Chief pay, pensions to be finalized

Sunday Times Newspapers

ALLEN PARK – Fire Chief Douglas LaFond likely will be an appointed employee and will receive a pay increase after a special council meeting Tuesday.

LaFond, who was named to the position in March, has been working without a contract for the past 14 months, since he was promoted to interim fire chief from deputy fire chief after former Chief Mark Hogrebe accepted a retirement incentive from the city in June 2010.

Previous fire and police chiefs mostly have used personal service contracts, but the practice recently brought criticism from within the council when it was discovered that the city’s pension ordinance does not recognize personal service contracts.

That discovery requires pension payments for former Police Chief Dean Tamsen, who retired in August, to come out of the general fund instead of the pension fund, City Administrator John Zech said. Tamsen has not received any pension payments yet.

According to a recent Plante & Moran audit, the city’s general fund is losing $350,000 a month.

“The general fund, as we know, is in bad shape,” Zech said. “So it would make sense to amend the pension ordinance to have it recognize personal service contracts.”

City council members voiced support of the proposed amendment, but many expressed concerns that the practice of allowing personal service contracts – which in the past have outlined terms such as retirement age that contradict the city’s pension and other ordinances – must end.

“These personal service contracts have cost the city a lot of money and they’ve created a lot of headaches,” Councilwoman Beverly Kelley said. “I will only vote ‘yes’ on it if that is the last one that will ever be done.”

Instead, LaFond and Deputy Chief David Servetter likely would fall under the stipulations of Michigan Public Act 78, which covers civil service members.

But some councilors had concerns that forgoing personal service contracts in favor of the act, which is reflected in the city’s charter, may hamper future cost-saving moves, as it requires layoffs to be based on seniority, not rank. The city currently is considering merging its fire department with Melvindale’s and preliminary plans call for both departments to share one yet-unamed chief.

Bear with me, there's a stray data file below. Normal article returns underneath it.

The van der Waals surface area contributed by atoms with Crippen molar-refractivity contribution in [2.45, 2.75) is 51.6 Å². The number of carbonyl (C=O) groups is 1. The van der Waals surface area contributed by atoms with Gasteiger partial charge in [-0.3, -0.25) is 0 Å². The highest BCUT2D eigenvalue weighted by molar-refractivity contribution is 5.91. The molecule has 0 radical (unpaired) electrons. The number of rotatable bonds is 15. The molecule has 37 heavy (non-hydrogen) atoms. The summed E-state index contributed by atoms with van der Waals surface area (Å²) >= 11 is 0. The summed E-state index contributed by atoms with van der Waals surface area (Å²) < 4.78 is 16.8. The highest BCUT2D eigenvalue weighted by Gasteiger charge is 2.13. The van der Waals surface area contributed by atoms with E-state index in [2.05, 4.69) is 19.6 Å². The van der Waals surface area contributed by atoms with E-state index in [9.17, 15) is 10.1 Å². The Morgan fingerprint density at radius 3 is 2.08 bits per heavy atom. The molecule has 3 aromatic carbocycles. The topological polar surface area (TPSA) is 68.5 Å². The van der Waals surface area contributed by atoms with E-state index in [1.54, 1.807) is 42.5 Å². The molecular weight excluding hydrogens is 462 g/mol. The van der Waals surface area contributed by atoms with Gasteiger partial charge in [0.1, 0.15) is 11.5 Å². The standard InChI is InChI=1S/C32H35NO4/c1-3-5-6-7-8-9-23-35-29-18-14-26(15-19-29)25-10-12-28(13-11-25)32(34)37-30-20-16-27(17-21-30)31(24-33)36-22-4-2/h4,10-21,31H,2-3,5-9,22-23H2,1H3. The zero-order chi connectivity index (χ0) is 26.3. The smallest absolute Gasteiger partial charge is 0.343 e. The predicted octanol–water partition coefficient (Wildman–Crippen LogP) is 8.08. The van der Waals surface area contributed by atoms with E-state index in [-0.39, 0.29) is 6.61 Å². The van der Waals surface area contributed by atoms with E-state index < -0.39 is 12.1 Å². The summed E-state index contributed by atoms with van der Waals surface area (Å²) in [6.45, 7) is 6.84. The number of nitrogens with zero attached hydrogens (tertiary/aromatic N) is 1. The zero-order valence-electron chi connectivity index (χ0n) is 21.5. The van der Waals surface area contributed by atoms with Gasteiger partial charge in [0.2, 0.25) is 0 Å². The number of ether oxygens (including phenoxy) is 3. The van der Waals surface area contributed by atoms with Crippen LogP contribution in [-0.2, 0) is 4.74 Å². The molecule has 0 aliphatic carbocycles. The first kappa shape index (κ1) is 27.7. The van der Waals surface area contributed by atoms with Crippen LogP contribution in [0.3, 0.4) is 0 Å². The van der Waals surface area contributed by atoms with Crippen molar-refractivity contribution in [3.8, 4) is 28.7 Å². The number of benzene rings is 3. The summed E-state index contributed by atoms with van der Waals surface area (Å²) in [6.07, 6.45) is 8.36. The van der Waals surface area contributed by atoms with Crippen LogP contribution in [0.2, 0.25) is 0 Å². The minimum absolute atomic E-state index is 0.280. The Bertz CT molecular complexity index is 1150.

“We’re looking at different avenues,” Councilman Kevin Rourke said, “merging, things like that. I don’t want to get to the point where its like ‘You can’t do that, because Act 78 says you can’t do that.’”

Kelley replied that since the act is incorporated into the city’s charter, moves by the past administration, which briefly voted it out of use, were never legal.

“Both attorneys agreed the night we voted 78 back in that it was never gone,” Kelley said. “Whatever the past administration did, it never happened, because you can’t do it under the charter. Act 78 was always in place.”

Pension attorneys will be invited to discuss the matter – and LaFond’s salary – at the next council meeting. He has been earning $81,600, a pay cut of more than $7,000 when he served as deputy chief after negotiating out some benefits in the wake of firefighter layoffs.

Councilors are to vote on raising his pay to $88,000 at the next council meeting. The increase is to be retroactive to March 22, the date he and Sevetter were sworn in. A proposed salary of $83,000 for Servetter, who is also the city’s fire marshall, is also to be discussed.

“It’s not like they haven’t been doing the work,” Zech said. “They have been doing the work, and they haven’t been getting the pay that a chief and a deputy chief would command. They are being paid less than the people they are supervising, and that’s an issue that needs to be dealt with by the city.”